Earlier this month, Air NZ chief executive Christopher Luxon told a room full of China business experts and wannabes his airline had lost $100 million in the 13 years it had been flying to the People's Republic. Air NZ had been naive, made unforced errors, and needed to be way more selective in its markets, he said.
"And I see a lot of that in New Zealand business in China."
Fonterra, Lion Nathan, Pumpkin Patch - though Luxon wasn't rude enough to mention them.
China is our single-biggest export market, worth $16.6 billion. Zespri expects to sell a quarter of its kiwifruit to China by 2025, up from less than 5 per cent a decade ago. More Chinese study here than any other nationality. They're our biggest tourism spenders, and are likely to overtake Aussies in terms of sheer numbers by 2024.
But what do we know about these wealthy Chinese consumers who are increasingly buying our goods and services? And what don't we know that we should know? Nikki Mandow discovered four surprising things from Lower Hutt-born, Shanghai-dwelling researcher Mark Tanner.
Young. Really young
Forget a generation of high-spending golden oldies. It's the young splashing their money around in China these days, Mark Tanner, MD of marketing/research agency China Skinny, told the China Business Summit. The highest-earning income group in China is 18-29 year-olds. Barely out of nappies.
This is counter-intuitive to marketers used to countries where mostly we earn more the older we get. Here baby boomers are the ones with the cash. Not so in China, where the average person born in the 1990s is seven times more likely to have a university education than someone born in the 1970s. And 70 per cent of tech workers - the highest paid in the country - are under 30.
They call it "one child, six pockets"; the demographic phenomenon spawned by China's one child policy, where a kid born in the 1990s might have two parents and four grandparents spending money on them - and only them.
And some of these little emperors can be very wealthy indeed. Do the maths, Tanner says, pointing to Shanghai, where China Skinny is based. Of the city's 25 million people, around 11 million are locally born and the rest are from elsewhere in China. The Shanghainese own pretty much all the property, 80 per cent of it mortgage-free. Each household typically owns more than two houses - many have five or six. And prices have sky-rocketed.
"It's not unusual to have a child with a mum and dad who might own six freehold apartments worth on average US$1 million each," Tanner says. "So that's US$6 million he stands to inherit. Plus the two sets of grandparents. Say they have six apartments each.
That's US$18 million and this boy is the sole heir. Then you've got another Shanghainese - a girl. Shanghainese tend to marry Shanghainese of the same social standing. So there's a nice nest egg of US$36 million."
The average Porsche owner in the US is in their 50s. In China, they are 35.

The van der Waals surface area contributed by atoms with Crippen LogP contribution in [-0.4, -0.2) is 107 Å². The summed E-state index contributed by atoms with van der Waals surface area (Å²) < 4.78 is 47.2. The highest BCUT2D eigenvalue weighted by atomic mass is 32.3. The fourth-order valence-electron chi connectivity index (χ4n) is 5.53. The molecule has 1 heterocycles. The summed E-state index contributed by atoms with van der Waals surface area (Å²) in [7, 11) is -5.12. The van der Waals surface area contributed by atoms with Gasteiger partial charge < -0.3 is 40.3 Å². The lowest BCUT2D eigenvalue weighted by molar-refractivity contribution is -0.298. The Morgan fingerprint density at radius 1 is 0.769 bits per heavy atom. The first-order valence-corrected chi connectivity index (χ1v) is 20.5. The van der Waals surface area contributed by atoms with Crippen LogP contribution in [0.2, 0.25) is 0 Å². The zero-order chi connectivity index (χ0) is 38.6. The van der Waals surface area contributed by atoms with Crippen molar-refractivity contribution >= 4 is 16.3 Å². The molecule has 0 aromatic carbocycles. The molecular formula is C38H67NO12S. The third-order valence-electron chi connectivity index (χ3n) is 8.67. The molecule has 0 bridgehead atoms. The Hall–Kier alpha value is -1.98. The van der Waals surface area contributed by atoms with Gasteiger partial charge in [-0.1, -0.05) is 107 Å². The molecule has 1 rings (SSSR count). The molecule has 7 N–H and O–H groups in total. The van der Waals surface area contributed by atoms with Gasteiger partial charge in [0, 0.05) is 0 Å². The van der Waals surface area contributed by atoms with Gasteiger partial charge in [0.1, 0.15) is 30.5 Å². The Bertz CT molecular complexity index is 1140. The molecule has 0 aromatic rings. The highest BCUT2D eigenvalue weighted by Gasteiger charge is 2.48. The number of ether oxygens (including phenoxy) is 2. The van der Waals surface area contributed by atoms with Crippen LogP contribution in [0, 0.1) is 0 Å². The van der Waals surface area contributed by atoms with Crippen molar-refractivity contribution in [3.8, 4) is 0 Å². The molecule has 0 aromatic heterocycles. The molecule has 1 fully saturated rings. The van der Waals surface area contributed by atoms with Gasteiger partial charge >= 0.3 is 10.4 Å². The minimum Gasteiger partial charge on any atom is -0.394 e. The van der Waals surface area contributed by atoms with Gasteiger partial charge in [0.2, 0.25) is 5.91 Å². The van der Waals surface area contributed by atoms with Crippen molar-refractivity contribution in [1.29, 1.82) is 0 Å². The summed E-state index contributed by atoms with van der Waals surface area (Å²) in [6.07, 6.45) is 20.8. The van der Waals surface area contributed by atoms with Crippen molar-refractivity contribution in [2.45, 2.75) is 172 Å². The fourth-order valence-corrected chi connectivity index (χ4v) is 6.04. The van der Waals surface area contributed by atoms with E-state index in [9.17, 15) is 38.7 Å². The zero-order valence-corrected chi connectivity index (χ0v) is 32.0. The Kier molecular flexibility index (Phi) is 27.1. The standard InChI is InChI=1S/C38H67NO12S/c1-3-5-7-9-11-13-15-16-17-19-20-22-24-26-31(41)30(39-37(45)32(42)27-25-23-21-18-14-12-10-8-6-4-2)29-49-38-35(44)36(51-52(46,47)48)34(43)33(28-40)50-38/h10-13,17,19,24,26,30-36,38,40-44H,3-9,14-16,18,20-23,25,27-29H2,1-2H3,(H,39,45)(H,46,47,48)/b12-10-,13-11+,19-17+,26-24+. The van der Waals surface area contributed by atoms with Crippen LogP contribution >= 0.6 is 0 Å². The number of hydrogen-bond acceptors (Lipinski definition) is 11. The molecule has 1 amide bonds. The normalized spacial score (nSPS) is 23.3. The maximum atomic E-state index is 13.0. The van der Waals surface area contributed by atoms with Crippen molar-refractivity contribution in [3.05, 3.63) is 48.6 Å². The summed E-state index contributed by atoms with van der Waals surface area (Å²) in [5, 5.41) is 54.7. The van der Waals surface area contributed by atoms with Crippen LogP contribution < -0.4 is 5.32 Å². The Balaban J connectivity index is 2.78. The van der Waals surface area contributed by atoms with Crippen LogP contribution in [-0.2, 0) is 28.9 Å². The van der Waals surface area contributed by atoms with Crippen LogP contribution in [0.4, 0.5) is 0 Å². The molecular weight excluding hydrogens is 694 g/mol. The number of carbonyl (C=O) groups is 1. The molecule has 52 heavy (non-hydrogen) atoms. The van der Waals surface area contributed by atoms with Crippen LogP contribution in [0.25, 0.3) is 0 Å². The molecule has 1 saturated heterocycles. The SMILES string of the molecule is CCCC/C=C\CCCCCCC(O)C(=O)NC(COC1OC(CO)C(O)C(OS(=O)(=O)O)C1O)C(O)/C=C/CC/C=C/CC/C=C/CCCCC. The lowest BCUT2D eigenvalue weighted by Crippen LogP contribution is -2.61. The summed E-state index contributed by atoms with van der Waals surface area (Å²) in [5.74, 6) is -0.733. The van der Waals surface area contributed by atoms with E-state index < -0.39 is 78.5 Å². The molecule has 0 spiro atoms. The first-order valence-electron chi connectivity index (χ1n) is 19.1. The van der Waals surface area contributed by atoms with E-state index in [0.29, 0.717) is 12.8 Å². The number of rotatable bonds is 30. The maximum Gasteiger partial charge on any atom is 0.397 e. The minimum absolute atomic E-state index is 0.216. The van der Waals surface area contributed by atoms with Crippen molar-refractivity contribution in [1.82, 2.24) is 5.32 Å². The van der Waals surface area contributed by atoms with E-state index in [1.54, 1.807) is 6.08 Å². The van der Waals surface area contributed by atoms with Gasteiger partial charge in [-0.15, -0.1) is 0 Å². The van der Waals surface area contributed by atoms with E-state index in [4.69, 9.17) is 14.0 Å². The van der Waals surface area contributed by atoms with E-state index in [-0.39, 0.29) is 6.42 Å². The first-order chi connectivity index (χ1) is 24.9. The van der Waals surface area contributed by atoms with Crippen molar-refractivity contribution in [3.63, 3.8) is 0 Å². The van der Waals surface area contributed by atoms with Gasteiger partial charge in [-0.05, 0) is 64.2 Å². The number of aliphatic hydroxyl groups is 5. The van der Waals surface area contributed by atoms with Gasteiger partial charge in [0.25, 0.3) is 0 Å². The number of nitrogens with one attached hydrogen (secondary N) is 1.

Spenders, not savers
The Chinese were once the last of the big savers - piles of notes under the mattress. Not the young rich kids, Tanner says. Often they come back from studying overseas, and find wages are low in China - perhaps only $1000-2000 a month. If you stand to inherit millions but earn a pretty low salary "why on earth would you bother saving it?"
So they spend - luxury food, drink, clothes, foreign furniture, cars and holidays. And when they run out, they borrow.
Analysts at the Federal Reserve Bank of New York estimated that between 2007 and 2017 China accounted for 60 per cent of all new credit created globally.
Of course, most of that isn't being borrowed by rich kids, whose credit card debt is part of "consumption loans" – about 14 per cent of total household debt - and the fastest growing component.
Forget Louis Vuitton and Rolex. The post-1995 Chinese generation is often edgy and independent in their consumption, Tanner says.
"Their direction and influence comes from overseas pop culture. They get street cred by buying undiscovered products and niche brands. When they travel they want to get off the beaten track. Put a video on their Wechat so their friends can live vicariously."
The desire of these kids to stand out is even worrying the government in Beijing, Tanner says. The so-called "sissy pants" phenomenon is growing - effeminate young men wearing makeup and platform shoes, getting nose jobs and spending up large on clothes.
Two of the top-selling terms for men looking for clothes on popular Chinese e-commerce platform Taobao are "lacy" and "see-through".
"These kids are confident in themselves, they have found a group and are expressing themselves," Tanner says.
Maybe pigeon-holing 1.4 billion people living in a landmass of 9.6 million square-kilometres isn't the smartest approach for a budding Kiwi exporter trying to crack the Chinese market.